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A scientific paradigm may be defined as a set of discoveries and achievements recognized and accepted by the scientific community at a given moment in time. A scientific paradigm offers practitioners the most workable models and solutions available, given the circumstances. One may safely assume that as science advances, new scientific paradigms emerge and replace their predecessors. Yet, such inheritance is arbitrary and not linear as it is possible for several different scientific paradigms to exist within the same time frame. The question arises as to what characterizes a paradigm shift. This essay will define the said phenomenon and also discuss the questions of objectivity and knowledge creation.
A paradigm shift is a radical change in the fundamental concepts and practices within a given scientific discipline. According to Kuhn, a paradigm shift makes part of the scientific revolution and is contrasted to normal scientific activities (10). The latter derive rules, guidelines, and practices from the existing paradigm and take place within its framework. However, the history of humankind has seen many occurrences when scientists are confronted with abnormalities that could not be explained within the present paradigm.
During a state of crisis, a scientific community may develop a solution that would constitute an achievement. Admittedly, not any achievement has the potential of laying a foundation for a new scientific paradigm for it should possess two essential characteristics. First, it needs to be unprecedented, and second, it needs to leave the opportunity for open-ended questions and issues to be resolved further (Kuhn 10). When new knowledge is obtained, a conversion may occur finally.
In his book “The Structure of Scientific Revolutions,” Kuhn emphasizes the importance of studying the history of scientific thought. He draws a comparison between students who study humanities and those who major in natural sciences. Kuhn dislikes the fact that the former are offered a variety of approaches to understanding the world whereas the latter only deals with dry facts. The author claims that as overwhelming as it might be, the only abundance of theories and ideas helps an individual develop critical thinking and the ability to evaluate the validity of concepts independently (5). Examining the history of scientific thought teaches an individual to appreciate the pluralism of opinions.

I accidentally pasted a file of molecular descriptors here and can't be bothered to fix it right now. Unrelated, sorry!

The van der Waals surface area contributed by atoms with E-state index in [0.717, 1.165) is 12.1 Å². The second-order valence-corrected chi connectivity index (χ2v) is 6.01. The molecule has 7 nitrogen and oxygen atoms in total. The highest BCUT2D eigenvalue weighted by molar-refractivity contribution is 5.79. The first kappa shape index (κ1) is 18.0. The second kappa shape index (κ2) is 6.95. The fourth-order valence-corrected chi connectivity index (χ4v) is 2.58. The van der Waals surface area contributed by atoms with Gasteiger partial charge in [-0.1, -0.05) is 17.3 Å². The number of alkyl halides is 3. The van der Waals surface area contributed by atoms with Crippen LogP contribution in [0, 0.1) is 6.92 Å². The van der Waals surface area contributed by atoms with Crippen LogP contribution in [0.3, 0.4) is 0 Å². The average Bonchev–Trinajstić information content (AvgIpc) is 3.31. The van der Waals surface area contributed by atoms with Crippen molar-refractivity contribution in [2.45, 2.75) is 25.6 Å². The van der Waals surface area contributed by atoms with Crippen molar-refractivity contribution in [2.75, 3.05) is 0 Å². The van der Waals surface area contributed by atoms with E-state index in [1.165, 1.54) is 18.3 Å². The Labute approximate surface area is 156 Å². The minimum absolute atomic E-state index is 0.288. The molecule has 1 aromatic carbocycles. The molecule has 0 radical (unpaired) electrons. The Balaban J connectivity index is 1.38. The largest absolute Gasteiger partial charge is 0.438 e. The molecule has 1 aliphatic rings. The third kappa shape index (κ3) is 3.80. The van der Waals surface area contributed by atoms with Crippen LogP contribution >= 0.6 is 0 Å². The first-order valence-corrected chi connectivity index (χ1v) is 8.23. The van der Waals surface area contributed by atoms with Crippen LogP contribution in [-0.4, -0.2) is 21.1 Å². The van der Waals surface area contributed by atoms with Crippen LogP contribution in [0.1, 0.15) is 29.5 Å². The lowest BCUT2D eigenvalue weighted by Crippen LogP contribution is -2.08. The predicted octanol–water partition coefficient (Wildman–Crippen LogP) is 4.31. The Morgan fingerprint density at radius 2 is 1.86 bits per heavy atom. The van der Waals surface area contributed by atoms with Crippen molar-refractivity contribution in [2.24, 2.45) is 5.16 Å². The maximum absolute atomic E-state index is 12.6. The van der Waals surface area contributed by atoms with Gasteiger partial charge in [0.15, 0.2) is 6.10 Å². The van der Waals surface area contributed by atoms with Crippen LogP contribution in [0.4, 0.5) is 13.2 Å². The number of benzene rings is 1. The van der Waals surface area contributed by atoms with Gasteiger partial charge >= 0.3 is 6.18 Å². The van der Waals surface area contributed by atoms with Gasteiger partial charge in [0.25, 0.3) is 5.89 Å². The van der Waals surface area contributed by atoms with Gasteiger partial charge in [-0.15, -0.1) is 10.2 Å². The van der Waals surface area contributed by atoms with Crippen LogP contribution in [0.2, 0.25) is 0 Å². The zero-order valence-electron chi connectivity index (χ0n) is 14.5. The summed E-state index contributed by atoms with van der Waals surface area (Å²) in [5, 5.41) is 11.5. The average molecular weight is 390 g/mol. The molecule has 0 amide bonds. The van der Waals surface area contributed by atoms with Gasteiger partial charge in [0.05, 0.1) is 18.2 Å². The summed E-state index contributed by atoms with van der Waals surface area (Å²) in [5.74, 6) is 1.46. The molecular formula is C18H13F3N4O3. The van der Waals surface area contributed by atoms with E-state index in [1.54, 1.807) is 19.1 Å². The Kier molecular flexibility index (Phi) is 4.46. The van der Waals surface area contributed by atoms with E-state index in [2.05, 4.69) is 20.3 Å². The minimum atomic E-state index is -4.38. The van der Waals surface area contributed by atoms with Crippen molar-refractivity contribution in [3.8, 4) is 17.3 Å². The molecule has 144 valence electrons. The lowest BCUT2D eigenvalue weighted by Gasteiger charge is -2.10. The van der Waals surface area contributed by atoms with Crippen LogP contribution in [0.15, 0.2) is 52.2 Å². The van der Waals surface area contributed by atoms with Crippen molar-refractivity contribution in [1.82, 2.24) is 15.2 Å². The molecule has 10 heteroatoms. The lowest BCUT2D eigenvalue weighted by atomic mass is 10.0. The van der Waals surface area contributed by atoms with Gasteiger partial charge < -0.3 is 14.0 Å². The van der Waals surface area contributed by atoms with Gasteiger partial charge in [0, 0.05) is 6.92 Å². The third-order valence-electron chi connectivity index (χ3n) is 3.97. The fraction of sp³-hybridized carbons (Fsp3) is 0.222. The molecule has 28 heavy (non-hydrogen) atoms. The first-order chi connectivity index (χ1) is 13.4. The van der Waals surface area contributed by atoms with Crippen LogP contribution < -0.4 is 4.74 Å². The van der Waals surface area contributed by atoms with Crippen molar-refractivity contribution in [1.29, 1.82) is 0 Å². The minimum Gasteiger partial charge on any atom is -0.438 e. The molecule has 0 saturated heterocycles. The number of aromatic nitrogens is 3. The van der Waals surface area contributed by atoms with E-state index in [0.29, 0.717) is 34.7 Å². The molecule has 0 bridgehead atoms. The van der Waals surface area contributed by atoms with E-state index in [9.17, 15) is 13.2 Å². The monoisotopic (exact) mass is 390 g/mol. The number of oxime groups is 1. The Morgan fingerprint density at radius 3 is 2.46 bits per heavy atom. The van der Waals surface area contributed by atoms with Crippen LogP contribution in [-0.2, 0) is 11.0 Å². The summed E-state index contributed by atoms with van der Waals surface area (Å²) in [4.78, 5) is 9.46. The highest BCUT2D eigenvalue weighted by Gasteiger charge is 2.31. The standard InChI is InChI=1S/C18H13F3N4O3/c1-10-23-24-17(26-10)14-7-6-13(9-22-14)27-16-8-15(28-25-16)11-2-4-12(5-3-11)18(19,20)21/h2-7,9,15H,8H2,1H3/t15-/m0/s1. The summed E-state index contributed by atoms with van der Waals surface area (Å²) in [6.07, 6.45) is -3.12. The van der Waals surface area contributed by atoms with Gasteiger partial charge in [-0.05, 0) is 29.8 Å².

The book in question also contains valuable observations on the nature of knowledge creation and objectivity. Kuhn states that such phrases as “scientific objectivity” and “scientific progress” may as well be redundant as to him, the very notion of science already includes these two characteristics (162). At the same time, the author disparages the viability of acquiring the only full objective account of nature as the ultimate goal. Kuhn is convinced that true knowledge creation happens when the evolution of what humankind knows is substituted with the evolution towards what humankind desires to know (171). This idea relates to his account of modern education that only presents facts but does not compel to explore.
Studying the structure of scientific revolutions provides a reader with insights into the ever-changing nature of the scientific inquiry. The most important scientific advancements may be described as paradigm shifts in which the new knowledge changes the preexisting concepts and ideas radically. If one wishes to understand these processes adequately, it is only reasonable to study the history of scientific thought.
Examining the history of great discoveries and becoming familiar with various theories encourages an individual to be an independent thinker. Such a thinker would benefit from straying away from holding ultimately objective knowledge as the only meaningful goal. True knowledge creation takes place when humankind makes an effort to prioritize evolution towards what they wish to know.
Kuhn, Thomas S. The structure of scientific revolutions. 2nd ed., Vol. 2, The University of Chicago Press, 1962.